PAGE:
Arthur Cordes - Tips for Maintaining Earth-Moving Equipment
Arthur Cordes is an ex-Marine Corps sniper who spent two years with the United States Army and eight years in the Marine Corps. He left the Marine Corps in 1993 and started working in the hazardous waste removal industry. He has twenty years’ experience in the field and has worked as a heavy equipment operator for several projects including Farmland Plant expansion in Independence, Kansas. Here are a few earth-moving equipment maintenance tips you can use.
Keep Machinery Lubricated
Arthur Cordes knows the importance of having the earth-moving equipment well-lubricated. Al moving parts in a machine need to be lubricated or they will eventually fail. If you want your machinery to help you get the job done, you will need to make sure they are properly lubricated. Without proper lubrication, parts will create excess friction which will result in wear and tear on the machinery. When lubricating earth-moving machinery, it is important to follow the manufacturer’s instructions and use the right amount of lubrication. Excessive amounts of lubrication can cause seal issues, energy loss, and excessive accumulation of grease.
It is vital that all earth-moving machinery are inspected and serviced regularly. You will need to follow a strict maintenance schedule, have the machinery inspected and parts replaced. Gaskets and seals should be inspected on a regular basis to make sure they are not broken. When maintaining heavy machinery, it is important to follow the equipment’s maintenance checklist. Arthur Cordes has eighteen years’ experience working with heavy machinery and knows the safety of his crew depends on the regular maintenance of the equipment they use.
Arthur Cordes - Foreman and Equipment Operator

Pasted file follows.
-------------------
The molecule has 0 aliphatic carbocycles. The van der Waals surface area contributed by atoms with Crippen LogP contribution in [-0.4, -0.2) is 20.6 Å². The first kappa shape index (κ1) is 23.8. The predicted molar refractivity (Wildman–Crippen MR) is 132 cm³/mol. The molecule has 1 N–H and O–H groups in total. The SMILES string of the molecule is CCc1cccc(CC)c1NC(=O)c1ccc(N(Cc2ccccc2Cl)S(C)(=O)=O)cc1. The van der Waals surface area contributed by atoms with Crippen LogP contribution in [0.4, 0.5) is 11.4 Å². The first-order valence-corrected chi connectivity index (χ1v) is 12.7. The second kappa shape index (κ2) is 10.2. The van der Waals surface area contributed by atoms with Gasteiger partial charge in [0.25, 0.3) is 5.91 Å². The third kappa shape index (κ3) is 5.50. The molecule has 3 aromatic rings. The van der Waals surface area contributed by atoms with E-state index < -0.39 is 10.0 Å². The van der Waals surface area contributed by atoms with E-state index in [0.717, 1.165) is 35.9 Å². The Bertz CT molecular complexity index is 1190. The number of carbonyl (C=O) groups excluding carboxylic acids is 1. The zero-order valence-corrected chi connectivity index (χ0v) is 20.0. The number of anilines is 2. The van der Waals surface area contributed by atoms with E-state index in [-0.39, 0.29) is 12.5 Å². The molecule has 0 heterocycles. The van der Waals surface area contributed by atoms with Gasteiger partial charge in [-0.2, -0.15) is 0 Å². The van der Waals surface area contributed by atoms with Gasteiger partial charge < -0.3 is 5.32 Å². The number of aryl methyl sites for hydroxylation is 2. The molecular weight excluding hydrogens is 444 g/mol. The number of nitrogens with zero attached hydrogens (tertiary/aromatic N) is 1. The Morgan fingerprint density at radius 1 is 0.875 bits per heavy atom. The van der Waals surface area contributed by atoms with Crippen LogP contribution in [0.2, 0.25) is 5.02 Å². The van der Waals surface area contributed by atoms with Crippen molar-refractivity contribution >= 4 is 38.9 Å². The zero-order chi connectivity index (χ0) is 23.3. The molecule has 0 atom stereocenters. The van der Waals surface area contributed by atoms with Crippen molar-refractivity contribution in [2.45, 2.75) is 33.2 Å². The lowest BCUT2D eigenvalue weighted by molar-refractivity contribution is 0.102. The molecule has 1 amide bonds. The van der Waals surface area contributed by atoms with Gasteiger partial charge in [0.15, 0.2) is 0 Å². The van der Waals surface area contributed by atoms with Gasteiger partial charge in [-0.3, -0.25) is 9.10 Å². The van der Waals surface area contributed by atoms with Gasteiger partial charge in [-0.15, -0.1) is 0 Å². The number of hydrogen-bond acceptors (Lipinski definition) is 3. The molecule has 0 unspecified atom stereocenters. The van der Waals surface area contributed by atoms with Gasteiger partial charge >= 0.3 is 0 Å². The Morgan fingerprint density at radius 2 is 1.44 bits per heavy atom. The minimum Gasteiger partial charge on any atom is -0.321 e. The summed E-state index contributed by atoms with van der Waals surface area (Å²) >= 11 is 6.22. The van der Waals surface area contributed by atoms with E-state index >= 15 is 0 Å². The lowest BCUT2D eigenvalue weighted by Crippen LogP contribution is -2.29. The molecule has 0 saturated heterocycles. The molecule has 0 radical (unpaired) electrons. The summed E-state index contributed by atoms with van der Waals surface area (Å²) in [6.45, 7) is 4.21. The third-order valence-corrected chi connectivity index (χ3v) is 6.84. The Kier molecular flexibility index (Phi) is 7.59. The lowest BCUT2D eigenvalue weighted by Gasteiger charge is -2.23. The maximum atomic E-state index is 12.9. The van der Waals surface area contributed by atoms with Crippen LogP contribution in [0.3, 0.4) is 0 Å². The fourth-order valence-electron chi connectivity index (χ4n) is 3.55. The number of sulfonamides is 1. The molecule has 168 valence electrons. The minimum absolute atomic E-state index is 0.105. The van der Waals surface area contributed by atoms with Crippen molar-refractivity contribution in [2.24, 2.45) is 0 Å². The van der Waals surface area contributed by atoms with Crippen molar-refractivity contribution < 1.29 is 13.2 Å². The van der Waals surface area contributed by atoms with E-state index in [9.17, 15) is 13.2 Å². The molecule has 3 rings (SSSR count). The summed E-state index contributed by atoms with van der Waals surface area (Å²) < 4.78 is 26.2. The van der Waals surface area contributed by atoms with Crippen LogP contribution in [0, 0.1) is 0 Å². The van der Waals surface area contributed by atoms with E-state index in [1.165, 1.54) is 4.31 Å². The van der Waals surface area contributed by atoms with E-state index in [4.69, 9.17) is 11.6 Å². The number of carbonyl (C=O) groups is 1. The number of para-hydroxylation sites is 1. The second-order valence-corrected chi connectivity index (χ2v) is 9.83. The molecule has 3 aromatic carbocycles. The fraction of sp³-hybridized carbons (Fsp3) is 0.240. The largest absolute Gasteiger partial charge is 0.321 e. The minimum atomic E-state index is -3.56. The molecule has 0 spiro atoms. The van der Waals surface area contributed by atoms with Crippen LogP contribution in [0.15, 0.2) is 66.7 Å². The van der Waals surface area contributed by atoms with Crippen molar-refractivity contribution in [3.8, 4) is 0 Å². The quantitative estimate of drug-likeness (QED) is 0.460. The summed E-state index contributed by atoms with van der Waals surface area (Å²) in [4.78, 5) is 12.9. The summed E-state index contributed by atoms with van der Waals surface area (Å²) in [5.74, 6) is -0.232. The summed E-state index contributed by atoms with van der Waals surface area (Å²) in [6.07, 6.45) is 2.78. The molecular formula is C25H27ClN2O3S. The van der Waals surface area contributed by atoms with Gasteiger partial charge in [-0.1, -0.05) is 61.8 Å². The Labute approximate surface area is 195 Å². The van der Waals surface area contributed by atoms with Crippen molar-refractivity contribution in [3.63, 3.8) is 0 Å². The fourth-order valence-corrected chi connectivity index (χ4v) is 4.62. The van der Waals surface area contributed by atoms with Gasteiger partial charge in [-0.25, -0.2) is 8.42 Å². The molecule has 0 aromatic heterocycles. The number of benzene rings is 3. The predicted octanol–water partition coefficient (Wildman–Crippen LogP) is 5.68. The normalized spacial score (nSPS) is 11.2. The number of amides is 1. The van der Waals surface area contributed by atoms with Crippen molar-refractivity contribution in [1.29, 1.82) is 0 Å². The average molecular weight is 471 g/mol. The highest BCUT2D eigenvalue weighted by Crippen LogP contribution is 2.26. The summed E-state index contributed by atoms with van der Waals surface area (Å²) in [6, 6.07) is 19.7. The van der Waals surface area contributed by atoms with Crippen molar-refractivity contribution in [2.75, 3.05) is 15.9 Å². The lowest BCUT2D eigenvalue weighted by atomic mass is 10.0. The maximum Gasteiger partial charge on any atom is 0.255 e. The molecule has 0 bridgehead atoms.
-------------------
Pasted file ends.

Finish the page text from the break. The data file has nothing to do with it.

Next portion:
Arthur Cordes started working with the USEPA foreman and equipment operator after leaving the United States Marine Corps in 1993. He spent ten years serving his country; two years with the US Army, and eight years as a sniper with the US Marine Corps.
Arthur Cordes worked for six months from April 2002 to August 2002 as an equipment operator with the USACE Rapid Response team in Omaha, Nebraska. He managed a field crew during residential removal and carried out site surveys before excavation, including sampling and analysis. During these four months, he excavated 4,000 CYs (Cysteine) of lead-contaminated soil from seventy-five properties. He also replaced driveways, sidewalks, and fences, and performed a walk-through and final inspection with residents.
As the Foreman/Equipment Operator with USEPA in Region Six, El Paso County, he supervised lead and arsenic removal across a three-mile, residential area. As the foreman, he managed three excavation teams and restored sixty-five homes, and excavated an average of eighty CYs of arsenic and lead soil from each property. Some of the other responsibilities he handled as a foreman was backfilling clean soil, and installing sod and decorative rock. He also supervised soil transportation to a landfill twenty miles from the excavation site and coordinated with residents on schedules and inspection.
Arthur Cordes also worked to remove lead and arsenic from 750 homes in Denver, Colorado. He coordinated all site access, produced digital photos and videos of all property before, during, and after restoration.